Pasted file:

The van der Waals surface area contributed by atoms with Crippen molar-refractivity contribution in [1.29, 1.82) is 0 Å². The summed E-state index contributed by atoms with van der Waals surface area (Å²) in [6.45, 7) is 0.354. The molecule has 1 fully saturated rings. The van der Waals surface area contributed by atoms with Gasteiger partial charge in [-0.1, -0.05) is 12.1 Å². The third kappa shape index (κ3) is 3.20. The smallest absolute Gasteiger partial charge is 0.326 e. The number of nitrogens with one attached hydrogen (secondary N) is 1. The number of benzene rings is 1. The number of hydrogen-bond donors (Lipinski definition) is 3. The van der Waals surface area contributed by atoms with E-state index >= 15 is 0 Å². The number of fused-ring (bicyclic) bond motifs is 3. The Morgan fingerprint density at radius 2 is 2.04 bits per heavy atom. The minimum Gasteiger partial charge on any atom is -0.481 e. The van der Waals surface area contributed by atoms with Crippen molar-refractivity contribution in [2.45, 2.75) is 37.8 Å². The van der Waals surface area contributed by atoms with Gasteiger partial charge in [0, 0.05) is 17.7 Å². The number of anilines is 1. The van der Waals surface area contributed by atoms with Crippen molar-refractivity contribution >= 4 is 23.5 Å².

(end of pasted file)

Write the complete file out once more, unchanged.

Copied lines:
The van der Waals surface area contributed by atoms with Crippen molar-refractivity contribution in [1.29, 1.82) is 0 Å². The summed E-state index contributed by atoms with van der Waals surface area (Å²) in [6.45, 7) is 0.354. The molecule has 1 fully saturated rings. The van der Waals surface area contributed by atoms with Gasteiger partial charge in [-0.1, -0.05) is 12.1 Å². The third kappa shape index (κ3) is 3.20. The smallest absolute Gasteiger partial charge is 0.326 e. The number of nitrogens with one attached hydrogen (secondary N) is 1. The number of benzene rings is 1. The number of hydrogen-bond donors (Lipinski definition) is 3. The van der Waals surface area contributed by atoms with E-state index >= 15 is 0 Å². The number of fused-ring (bicyclic) bond motifs is 3. The Morgan fingerprint density at radius 2 is 2.04 bits per heavy atom. The minimum Gasteiger partial charge on any atom is -0.481 e. The van der Waals surface area contributed by atoms with Crippen molar-refractivity contribution in [2.45, 2.75) is 37.8 Å². The van der Waals surface area contributed by atoms with Gasteiger partial charge in [0, 0.05) is 17.7 Å². The number of anilines is 1. The van der Waals surface area contributed by atoms with Crippen molar-refractivity contribution >= 4 is 23.5 Å².